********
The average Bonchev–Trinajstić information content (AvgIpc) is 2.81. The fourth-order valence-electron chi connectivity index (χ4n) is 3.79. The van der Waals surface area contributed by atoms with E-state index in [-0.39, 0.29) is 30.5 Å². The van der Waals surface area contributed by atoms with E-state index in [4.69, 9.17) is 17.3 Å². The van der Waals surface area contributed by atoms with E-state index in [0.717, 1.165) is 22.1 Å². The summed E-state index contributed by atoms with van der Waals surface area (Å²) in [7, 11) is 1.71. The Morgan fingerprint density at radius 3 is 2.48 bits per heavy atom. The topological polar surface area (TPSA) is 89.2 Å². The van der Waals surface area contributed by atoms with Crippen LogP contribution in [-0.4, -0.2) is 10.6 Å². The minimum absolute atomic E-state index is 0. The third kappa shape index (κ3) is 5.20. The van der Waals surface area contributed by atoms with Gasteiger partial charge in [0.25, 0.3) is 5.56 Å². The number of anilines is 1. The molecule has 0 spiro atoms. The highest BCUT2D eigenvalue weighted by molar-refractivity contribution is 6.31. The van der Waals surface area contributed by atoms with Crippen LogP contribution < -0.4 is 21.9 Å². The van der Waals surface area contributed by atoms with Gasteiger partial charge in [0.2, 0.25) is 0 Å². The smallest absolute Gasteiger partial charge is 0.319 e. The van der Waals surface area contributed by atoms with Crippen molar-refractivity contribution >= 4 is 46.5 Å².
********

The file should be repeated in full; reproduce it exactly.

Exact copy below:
The average Bonchev–Trinajstić information content (AvgIpc) is 2.81. The fourth-order valence-electron chi connectivity index (χ4n) is 3.79. The van der Waals surface area contributed by atoms with E-state index in [-0.39, 0.29) is 30.5 Å². The van der Waals surface area contributed by atoms with E-state index in [4.69, 9.17) is 17.3 Å². The van der Waals surface area contributed by atoms with E-state index in [0.717, 1.165) is 22.1 Å². The summed E-state index contributed by atoms with van der Waals surface area (Å²) in [7, 11) is 1.71. The Morgan fingerprint density at radius 3 is 2.48 bits per heavy atom. The topological polar surface area (TPSA) is 89.2 Å². The van der Waals surface area contributed by atoms with Crippen LogP contribution in [-0.4, -0.2) is 10.6 Å². The minimum absolute atomic E-state index is 0. The third kappa shape index (κ3) is 5.20. The van der Waals surface area contributed by atoms with Gasteiger partial charge in [0.25, 0.3) is 5.56 Å². The number of anilines is 1. The molecule has 0 spiro atoms. The highest BCUT2D eigenvalue weighted by molar-refractivity contribution is 6.31. The van der Waals surface area contributed by atoms with Crippen LogP contribution < -0.4 is 21.9 Å². The van der Waals surface area contributed by atoms with Gasteiger partial charge in [0.2, 0.25) is 0 Å². The smallest absolute Gasteiger partial charge is 0.319 e. The van der Waals surface area contributed by atoms with Crippen molar-refractivity contribution >= 4 is 46.5 Å².